As a philosophy teacher and lifelong arguer/debater/manipulator I have observed this: our stance on issues is the conclusion we have drawn based on what we have already decided about how the world works. Let me say it another, more crude, way: the issues we debate are most often the the symptoms. Our presuppositions, assumptions, insecurities, and past experiences are often the disease.
What this means is that arguments would be a lot more productive if we talked more about the way we see the world (our presuppositions & past experiences) and less about our stance on hot-button issues. But this takes a lot more work. Take conversations about religion, for example. It’s apparent that we have on our hands a major communications breakdown. Atheists and Evangelicals, Progressives and Evangelicals, Evangelicals and Evangelicals, all ships passing in the night—usually trying to blow each other to metaphorical shit with verbal cannons.
If you don’t understand why people stand for things, you will always have a hard time convincing them to stand for something else.
And so here is a peek into one of the major “why’s” of conservative Evangelicals (in my experience): I need my community’s interpretation of the Bible to be inerrant.
You will get far in dialogue with the average evangelical Christian if you take time to understand this statement. It means that, for them, arguments are not about human rights, they are not about sex (gay or otherwise), they are not about science. They are all about their need to uphold certain beliefs about what the Bible is, what it says, and how it has authority in their lives.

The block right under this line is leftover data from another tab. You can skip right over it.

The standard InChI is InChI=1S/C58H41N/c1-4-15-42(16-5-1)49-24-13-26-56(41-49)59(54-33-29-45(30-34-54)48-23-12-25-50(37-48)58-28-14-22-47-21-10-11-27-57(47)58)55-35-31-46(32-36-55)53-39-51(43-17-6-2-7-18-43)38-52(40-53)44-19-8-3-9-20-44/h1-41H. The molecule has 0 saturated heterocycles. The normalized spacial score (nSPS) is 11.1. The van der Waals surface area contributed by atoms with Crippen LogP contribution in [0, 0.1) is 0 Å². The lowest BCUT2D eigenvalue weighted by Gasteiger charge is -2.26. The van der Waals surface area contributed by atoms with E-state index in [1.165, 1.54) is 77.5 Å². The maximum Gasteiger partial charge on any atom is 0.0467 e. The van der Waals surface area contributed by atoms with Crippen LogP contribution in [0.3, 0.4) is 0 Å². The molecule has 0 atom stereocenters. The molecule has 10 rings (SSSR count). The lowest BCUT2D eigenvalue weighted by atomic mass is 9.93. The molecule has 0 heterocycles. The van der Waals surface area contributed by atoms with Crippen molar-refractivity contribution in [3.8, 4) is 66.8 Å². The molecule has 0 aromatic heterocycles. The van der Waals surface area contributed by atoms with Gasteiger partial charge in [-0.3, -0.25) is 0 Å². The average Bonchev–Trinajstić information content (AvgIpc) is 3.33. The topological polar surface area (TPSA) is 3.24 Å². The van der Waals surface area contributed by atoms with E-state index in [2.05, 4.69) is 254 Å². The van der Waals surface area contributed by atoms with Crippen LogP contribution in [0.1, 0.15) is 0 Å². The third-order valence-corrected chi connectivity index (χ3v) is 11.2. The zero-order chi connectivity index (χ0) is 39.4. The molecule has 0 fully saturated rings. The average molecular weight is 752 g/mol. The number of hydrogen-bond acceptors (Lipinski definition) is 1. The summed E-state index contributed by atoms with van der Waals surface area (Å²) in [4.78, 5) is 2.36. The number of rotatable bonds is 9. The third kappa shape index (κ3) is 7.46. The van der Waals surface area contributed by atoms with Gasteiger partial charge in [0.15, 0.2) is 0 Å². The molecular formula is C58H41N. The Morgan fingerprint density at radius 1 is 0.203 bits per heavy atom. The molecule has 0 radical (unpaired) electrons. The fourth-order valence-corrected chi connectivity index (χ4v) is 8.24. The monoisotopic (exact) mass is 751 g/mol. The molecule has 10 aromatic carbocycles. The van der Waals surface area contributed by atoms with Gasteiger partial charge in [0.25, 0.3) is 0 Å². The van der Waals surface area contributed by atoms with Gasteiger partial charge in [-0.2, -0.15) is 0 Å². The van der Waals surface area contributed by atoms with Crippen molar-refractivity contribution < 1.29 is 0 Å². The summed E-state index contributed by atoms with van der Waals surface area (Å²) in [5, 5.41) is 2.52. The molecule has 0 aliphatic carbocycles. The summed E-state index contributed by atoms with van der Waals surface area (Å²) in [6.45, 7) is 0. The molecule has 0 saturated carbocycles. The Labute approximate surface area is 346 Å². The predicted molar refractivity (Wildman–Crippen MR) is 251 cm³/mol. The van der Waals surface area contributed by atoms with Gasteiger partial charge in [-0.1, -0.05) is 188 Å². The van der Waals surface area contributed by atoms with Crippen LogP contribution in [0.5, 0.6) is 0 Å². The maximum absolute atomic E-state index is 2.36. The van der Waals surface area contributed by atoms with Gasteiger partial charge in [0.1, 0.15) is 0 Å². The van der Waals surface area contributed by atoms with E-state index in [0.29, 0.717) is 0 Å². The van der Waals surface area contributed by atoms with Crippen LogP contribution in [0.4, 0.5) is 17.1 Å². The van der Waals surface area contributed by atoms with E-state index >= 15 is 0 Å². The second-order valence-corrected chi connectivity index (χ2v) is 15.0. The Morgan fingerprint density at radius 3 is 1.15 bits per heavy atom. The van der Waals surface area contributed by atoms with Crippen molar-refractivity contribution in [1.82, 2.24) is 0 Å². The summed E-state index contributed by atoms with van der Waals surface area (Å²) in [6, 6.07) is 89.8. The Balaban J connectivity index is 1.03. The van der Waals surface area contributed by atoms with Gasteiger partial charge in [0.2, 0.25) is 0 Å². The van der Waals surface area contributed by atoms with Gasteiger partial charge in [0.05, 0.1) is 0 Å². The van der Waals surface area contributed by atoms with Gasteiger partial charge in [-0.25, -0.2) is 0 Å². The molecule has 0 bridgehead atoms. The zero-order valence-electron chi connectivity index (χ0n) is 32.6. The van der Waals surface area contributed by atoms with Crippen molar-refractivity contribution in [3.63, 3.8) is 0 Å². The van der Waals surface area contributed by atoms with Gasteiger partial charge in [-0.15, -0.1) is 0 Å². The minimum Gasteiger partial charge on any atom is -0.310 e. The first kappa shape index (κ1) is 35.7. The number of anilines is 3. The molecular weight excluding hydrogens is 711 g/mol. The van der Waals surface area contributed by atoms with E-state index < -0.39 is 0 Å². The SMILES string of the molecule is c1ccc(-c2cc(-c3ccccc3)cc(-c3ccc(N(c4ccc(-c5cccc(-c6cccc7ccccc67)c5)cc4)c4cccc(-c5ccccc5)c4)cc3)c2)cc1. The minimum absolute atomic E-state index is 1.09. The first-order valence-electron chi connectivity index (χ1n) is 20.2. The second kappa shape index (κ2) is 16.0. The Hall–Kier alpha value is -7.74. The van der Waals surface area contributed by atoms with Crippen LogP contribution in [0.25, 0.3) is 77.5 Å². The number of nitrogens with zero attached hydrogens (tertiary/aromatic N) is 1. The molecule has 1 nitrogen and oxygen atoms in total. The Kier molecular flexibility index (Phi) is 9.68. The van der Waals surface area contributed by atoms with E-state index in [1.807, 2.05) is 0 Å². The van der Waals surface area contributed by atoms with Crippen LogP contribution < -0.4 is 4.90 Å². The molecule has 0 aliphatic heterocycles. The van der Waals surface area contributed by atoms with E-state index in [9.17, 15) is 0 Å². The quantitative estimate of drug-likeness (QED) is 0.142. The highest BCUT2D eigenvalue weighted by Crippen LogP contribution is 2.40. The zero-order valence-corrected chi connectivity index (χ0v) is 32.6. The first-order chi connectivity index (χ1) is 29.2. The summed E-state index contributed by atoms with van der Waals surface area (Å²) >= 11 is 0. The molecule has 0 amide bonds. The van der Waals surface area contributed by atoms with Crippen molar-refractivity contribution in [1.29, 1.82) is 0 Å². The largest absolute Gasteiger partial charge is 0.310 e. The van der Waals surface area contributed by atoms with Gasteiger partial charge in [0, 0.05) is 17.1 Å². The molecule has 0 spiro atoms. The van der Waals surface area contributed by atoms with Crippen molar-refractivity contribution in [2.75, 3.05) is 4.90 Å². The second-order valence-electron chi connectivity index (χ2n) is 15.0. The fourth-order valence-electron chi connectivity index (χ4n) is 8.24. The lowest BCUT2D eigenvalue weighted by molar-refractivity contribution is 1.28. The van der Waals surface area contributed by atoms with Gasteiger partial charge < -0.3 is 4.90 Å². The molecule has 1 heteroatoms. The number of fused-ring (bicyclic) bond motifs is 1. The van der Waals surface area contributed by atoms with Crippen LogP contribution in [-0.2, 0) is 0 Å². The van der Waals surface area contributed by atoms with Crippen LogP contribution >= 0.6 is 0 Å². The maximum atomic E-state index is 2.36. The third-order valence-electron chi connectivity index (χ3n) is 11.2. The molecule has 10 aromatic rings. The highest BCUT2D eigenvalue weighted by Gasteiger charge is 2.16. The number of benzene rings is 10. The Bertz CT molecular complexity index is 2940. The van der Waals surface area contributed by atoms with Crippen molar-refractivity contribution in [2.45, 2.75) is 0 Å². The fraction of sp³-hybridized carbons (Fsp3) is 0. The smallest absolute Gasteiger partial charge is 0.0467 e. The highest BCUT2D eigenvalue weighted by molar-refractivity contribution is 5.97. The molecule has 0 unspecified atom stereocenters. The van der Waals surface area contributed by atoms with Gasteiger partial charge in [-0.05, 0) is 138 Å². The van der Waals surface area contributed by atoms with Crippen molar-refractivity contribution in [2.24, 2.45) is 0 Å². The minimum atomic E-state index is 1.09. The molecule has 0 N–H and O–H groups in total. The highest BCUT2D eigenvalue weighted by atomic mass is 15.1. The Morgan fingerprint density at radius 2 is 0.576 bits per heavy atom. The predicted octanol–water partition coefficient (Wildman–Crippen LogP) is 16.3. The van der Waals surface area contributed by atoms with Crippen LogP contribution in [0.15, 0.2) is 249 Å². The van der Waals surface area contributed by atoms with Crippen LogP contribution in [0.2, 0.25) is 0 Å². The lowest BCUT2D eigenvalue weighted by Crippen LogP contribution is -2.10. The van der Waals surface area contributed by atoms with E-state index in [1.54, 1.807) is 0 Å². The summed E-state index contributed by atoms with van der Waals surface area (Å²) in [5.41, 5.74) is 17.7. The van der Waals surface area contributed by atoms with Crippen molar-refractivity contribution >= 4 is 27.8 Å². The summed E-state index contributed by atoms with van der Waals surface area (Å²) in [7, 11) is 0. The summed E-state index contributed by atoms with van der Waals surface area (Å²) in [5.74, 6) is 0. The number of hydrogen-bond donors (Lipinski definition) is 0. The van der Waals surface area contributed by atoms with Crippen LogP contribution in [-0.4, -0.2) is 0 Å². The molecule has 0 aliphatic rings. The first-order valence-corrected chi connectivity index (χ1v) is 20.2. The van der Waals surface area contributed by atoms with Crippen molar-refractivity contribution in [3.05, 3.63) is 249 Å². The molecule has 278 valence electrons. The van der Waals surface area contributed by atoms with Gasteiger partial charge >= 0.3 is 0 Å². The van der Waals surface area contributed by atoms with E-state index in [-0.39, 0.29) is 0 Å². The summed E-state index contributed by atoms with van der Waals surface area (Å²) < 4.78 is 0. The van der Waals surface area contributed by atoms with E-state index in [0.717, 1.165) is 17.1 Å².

The average conservative Evangelical is not against gay marriage or evolution as much as they are against a non-inerrant and non-”plain” reading (read: my community’s interpretation that I have been taught my whole life is the only interpretation) of Scripture.
And this is understandable. Conservative evangelicalism has largely dismissed tradition, reason, and the experience of the Spirit (to conveniently use Wesley’s quadrilateral) as reliable foundations for understanding the truth about God and have put all of their eggs into Scripture. In a very profound emotional, intellectual, and spiritual sense they need the Bible to be inerrant.
If you do not come to terms with this and take it very seriously in your dialogues with most conservative Evangelicals, you will simply alienate them, giving them more and more reasons to dig their trenches even more deeply. The way to the heart of a conservative evangelical is not to ask them to give up their views of the Bible but it’s through a careful and patient deconstruction of their views of the Bible.
If you trace back any issue in which the conservative Evangelical church has changed their minds in the past 30 years, you will see cultural pressure followed by scholarship that allows for conservative Evangelicals to conform to that pressure while also still holding to an inerrant Bible. The two biggies, of course, being divorce and women in leadership. Without a new way to see the Bible, there will be incredible resistance to change, it will simply be seen as “compromise with the world.”
So, if ever you argue with a conservative Evangelical, it’s probably wise to start with the Bible, end with the Bible, and let everything in between be about the Bible.